Which plan do you think is better, Core Techs?



First Impression Post: Week 7

--Original published at *Psych 105*

Addiction is a rampant problem that impacts countless individuals and their families. Thankfully, as time has progressed, the understanding of how addiction works has increased and treatments have become more developed. Yet, there is no simple answer in regards to how to fix it; there is no perfect answer. At this point in time, there are two main models as to how addiction is treated: the abstinence model and the harm reduction model. While the abstinence model focuses mainly on cutting the addiction cold turkey in a group setting, like a 12 step program, the harm reduction model focuses on taking away some of the risky behavior associated with addiction. It seems to me that ultimately the abstinence model would be the most ideal, as the drug is completely removed from the individual’s life. However, we do not live in a perfect world and the physiological need for the drug can be stronger than will-power. The harm reduction model provides a means for the addicted person to begin the process of making healthier life decisions. While it is not completely eradicating the drug, it allows the addict to live in a safer environment. Through needle exchange programs and testing for laced drugs, the greater risk to society is reduced. It is more realistic to emphasize a program like this because it takes into account that no matter what, there will always be individuals that are going to be under the influence of the drug. The use of the harm reduction model could also be a means to progress into an abstinence treatment. Rather than choosing one or the other, utilizing both models could be the most beneficial.

If I were in the situation where one of my loved ones was grappling with addiction, I would want him or her to try and utilize the services in the harm reduction model. Addiction has biological effects as well, so services in the harm reduction model have the potential to help the individual work down from their addiction. It allows them to take steps his or herself; as well as take the steps necessary to continue treatment while remaining in a relatively safer environment. A concept that I learned in my social work class is that the services that are provided by this model, such as the needle exchange, are meant to be practiced without stigma. Essentially, the individuals that run these programs do so to provide a space where those who do have a problem can come without being judged or ostracized. This can make a world of difference for an individual who has been battling with drug addiction for an extended period of time. I would not recommend to the loved one that this path is the end all be all, but rather have it serve as a means to get the footing needed in order to make positive lifestyle and health changes that promote sobriety.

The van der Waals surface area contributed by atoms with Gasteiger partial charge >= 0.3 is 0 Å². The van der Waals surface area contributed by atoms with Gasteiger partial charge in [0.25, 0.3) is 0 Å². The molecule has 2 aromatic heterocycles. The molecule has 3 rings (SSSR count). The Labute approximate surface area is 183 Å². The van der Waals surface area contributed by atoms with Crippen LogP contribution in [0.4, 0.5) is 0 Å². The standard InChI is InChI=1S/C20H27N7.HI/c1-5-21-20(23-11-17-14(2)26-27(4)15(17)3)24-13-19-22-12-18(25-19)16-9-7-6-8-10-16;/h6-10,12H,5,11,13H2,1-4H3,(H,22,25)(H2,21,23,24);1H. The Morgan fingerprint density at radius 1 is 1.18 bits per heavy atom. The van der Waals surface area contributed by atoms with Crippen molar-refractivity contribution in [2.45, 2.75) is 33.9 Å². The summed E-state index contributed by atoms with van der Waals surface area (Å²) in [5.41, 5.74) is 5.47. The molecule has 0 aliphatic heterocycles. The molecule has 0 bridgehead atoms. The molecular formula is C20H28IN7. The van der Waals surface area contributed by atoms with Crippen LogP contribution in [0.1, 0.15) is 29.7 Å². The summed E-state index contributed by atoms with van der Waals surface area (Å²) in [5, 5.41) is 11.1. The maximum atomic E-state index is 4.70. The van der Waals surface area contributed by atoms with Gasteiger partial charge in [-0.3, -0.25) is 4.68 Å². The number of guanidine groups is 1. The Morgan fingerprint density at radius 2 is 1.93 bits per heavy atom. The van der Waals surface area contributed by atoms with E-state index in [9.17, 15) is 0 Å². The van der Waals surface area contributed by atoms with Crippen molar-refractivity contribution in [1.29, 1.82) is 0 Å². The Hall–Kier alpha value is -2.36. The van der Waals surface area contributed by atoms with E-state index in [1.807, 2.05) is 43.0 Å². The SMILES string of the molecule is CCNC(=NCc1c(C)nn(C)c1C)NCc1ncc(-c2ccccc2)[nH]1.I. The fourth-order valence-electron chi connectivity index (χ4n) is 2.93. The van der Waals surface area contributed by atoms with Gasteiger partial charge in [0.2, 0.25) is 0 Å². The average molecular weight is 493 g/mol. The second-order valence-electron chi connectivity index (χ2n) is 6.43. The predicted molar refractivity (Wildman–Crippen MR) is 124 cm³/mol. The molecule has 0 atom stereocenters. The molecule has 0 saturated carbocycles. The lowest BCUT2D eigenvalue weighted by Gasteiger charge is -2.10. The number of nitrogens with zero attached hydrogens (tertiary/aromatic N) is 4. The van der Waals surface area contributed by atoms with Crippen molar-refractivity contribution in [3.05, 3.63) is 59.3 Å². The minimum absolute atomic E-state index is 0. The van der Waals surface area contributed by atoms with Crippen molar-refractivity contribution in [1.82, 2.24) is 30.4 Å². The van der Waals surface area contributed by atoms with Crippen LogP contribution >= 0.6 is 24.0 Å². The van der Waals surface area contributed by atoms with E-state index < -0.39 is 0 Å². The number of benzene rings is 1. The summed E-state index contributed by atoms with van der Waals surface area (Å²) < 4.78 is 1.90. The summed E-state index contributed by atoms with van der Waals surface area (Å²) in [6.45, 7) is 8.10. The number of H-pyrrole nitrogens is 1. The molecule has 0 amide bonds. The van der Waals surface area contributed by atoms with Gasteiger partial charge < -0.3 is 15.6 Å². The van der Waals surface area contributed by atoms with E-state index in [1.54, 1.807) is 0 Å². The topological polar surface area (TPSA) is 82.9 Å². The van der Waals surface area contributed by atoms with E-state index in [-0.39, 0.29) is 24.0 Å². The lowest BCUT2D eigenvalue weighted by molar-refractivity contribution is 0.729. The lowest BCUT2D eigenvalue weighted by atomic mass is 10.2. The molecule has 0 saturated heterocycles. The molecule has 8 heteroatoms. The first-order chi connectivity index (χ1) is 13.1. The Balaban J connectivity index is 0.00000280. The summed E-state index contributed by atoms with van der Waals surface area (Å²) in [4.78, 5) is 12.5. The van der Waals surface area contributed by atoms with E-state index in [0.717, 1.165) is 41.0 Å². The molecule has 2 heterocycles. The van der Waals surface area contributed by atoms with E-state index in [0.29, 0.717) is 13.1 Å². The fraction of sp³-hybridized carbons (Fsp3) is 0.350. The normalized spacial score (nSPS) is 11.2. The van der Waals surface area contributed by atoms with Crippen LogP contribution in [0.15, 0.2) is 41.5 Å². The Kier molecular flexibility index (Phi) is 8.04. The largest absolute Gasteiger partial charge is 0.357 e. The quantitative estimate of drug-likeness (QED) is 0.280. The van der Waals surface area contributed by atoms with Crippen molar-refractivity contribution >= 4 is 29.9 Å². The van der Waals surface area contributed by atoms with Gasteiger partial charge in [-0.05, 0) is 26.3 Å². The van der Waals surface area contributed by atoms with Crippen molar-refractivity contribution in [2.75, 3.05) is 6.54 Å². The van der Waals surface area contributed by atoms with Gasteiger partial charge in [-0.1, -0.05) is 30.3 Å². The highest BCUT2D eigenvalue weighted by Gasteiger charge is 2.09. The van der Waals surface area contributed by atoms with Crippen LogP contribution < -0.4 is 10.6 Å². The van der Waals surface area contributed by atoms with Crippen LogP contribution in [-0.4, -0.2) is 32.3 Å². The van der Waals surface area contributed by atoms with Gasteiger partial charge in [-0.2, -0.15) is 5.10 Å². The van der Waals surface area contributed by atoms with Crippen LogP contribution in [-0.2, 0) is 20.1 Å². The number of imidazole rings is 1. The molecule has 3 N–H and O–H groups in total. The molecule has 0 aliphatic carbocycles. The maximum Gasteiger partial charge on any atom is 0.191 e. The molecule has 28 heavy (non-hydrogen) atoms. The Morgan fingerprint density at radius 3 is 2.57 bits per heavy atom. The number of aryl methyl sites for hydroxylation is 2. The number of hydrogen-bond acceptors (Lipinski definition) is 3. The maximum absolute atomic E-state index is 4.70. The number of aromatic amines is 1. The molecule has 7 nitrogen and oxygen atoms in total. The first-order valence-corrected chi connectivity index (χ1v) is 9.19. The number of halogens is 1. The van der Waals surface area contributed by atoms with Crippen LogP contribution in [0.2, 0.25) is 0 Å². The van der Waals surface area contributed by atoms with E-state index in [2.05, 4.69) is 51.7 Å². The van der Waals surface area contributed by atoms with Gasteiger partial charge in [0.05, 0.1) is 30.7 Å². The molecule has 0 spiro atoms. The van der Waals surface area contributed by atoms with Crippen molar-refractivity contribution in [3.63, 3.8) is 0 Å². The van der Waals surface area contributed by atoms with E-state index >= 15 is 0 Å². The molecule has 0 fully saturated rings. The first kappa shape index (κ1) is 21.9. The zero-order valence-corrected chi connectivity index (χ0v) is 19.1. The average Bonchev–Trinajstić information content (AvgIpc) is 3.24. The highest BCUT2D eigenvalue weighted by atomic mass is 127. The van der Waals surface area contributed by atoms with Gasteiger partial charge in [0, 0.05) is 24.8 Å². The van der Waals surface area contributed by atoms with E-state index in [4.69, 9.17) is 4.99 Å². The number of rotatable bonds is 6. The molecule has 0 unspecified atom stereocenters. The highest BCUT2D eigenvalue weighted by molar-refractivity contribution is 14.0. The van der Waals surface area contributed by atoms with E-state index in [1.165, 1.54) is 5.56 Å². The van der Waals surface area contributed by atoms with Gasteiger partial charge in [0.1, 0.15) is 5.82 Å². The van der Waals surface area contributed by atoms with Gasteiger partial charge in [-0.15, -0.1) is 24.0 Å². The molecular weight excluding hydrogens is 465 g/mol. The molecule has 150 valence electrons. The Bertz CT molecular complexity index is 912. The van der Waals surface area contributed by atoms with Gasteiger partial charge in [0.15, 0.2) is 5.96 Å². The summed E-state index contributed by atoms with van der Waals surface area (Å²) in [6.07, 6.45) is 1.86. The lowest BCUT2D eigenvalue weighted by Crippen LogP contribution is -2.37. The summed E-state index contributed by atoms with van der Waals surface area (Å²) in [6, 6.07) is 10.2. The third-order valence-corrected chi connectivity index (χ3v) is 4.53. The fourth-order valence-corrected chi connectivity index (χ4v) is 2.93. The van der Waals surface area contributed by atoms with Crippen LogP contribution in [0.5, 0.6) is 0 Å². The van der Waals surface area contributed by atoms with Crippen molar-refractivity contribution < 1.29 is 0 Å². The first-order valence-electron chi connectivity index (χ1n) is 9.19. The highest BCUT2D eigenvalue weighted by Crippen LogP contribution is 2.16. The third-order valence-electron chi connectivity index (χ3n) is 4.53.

Week 7 First response to option 1

--Original published at Noah's Psy 105A blog

One controversial issue in America today is whether or not marijuana should be legalized.

The legalization of marijuana for both medicinal and recreational use is a positive thing. People who oppose the legalization of marijuana claim that it is dangerous and has a negative effect on health. These claims have no scientific research to support them and are therefore inconsequential. It is because of these unfounded bans that there isn’t any research being done. The laws as they are currently written prevent scientist from researching the health effects of marijuana. One proven positive effect that the legalization of recreational marijuana has is it becomes a very profitable source tax revenue. Since legalizing weed the Colorado State government has made a tremendous amount of money off of taxing the sale of marijuana at the licensed weed dispensaries. Legalizing marijuana will effectively reduce, if not completely eliminate, violence and criminal activity related to the illegality smuggling of marijuana. If weed became readily available it would no longer be profitable to smuggle and sell it illegally, the risk would no longer be worth it. The only real negative to the legalization of marijuana is the possibility that marijuana could have currently undiscovered adverse effects on health, but as previously stated under the current laws it is illegal to perform the research that would answer this and other important questions. Because there is no quantifiable evidence to justify the criminalization of marijuana and legalization has plenty of positive effects it only stands to reason that marijuana should be legalized.

First Impression Post 7

--Original published at JD's Blog

Overall, I feel that the use of marijuana should be legal, but highly regulated. Medical marijuana has been clinically shown to help people get through tough diseases and ease the pain of certain treatments. If the drug is grown in a highly regulated facility following specific guidelines presented and checked by the government, then it would be safe. There should be specific guidelines exhibited by the patient prior to the drug being administered in mass quantities. Concerning recreational use of this drug, it should also be legal, but highly regulated. Under the same conditions, if Pot is generated under federal standards it would be a lot safer than if it was produced elsewhere. If they had a limit to the amount one could purchase at a regulated marijuana store as well as a limit to the amount one could have on their person at a specific time. Similar to smoking there should be places that one cannot partake in these types of activities.  It would reduce crime involving the illegal growth and distribution of the drug. It could also backfire if people use the drug too much causing a drop in motivation drastically affecting the economy of that state or area. Another policy that could help the government as well as deter the amount of Marijuana one purchases would be to tax it very highly. This would help generate money that the government could use to regulate the usage and proper enforcement for this drug. At first when it becomes legal, there would be a major spike in its usage because people would finally be able to use it freely. However, eventually the drug usuage would most likely die down. It would also stop the transfer of mass legally purchased drugs being shipped to illegal areas to be sold to those who do not have the same privileges.